Emperor Akihito, the 125th incumbent of the Chrysanthemum Throne, traces his ancestry back to 660 BC and Emperor Jimmu, great-great-grandson of the mythological Sun Goddess Amaterasu. Most scholars, however, acknowledge that the first emperor for whom there is any historical evidence is the fifth-century Emperor Ojin.

Until the twentieth century, emperors were regarded as living deities whom ordinary folk were forbidden to set eyes on, or even hear. Japan’s defeat in World War II ended all that, and today the emperor is a symbolic figure, a head of state with no governmental power. While he was crown prince, Emperor Akihito had an American tutor and studied at Tokyo’s elite Gakushūin University, followed by a stint at Oxford University. In 1959 he broke further with tradition by marrying a commoner, Shōda Michiko.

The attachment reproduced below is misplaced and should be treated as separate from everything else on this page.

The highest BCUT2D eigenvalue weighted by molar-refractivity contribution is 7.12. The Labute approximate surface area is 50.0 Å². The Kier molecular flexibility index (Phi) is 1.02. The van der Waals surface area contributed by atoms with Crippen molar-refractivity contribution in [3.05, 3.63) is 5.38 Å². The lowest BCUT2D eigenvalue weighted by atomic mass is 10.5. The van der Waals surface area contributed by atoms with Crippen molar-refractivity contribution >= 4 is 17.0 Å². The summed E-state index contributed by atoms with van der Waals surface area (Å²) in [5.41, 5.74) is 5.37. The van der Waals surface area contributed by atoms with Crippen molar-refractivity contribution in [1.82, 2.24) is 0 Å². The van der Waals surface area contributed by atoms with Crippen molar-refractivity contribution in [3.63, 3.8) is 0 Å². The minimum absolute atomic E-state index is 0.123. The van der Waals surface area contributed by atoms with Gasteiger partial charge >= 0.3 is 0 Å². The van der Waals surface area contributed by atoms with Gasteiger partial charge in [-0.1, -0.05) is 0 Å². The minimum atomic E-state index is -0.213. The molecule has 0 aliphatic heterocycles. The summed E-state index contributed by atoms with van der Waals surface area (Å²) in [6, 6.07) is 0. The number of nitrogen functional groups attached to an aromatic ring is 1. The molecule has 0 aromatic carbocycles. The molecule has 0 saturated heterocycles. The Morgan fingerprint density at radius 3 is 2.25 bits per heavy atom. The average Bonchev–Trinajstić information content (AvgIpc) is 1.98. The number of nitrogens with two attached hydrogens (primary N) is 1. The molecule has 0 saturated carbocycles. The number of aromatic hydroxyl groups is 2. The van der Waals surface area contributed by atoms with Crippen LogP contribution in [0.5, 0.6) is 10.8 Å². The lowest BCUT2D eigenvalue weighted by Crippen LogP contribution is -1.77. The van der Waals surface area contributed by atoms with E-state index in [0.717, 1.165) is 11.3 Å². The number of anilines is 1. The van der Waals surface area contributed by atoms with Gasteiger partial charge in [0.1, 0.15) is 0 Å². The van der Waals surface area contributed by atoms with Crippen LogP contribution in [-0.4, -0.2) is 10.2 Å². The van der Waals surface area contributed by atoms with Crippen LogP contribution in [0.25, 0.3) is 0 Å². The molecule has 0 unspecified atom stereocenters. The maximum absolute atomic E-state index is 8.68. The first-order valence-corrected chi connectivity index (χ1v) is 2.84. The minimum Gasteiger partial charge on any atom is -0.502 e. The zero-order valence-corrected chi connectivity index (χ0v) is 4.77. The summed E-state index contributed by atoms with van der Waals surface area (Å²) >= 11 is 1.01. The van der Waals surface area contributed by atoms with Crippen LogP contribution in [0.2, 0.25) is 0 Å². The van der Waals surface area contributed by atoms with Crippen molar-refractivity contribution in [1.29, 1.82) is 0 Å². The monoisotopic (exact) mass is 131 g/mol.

Following in his father’s footsteps, Crown Prince Naruhito married a high-flying Harvard-educated diplomat Owada Masako in 1993. The intense press scrutiny that the couple came under when they failed to produce a male heir (current laws prohibit a female succession) has been sited as one of reasons for the princess’s miscarriage in 1999. Two years later the crown princess gave birth to a baby girl, Aiko, but the mother has barely been seen in public since, suffering from a variety of stress-related illnesses. One piece of good news for the royal succession is that Princess Kiko, wife of Naruhito’s younger brother, gave birth to Hisahito in 2006 – the young prince is third in line for the throne after his uncle and father.

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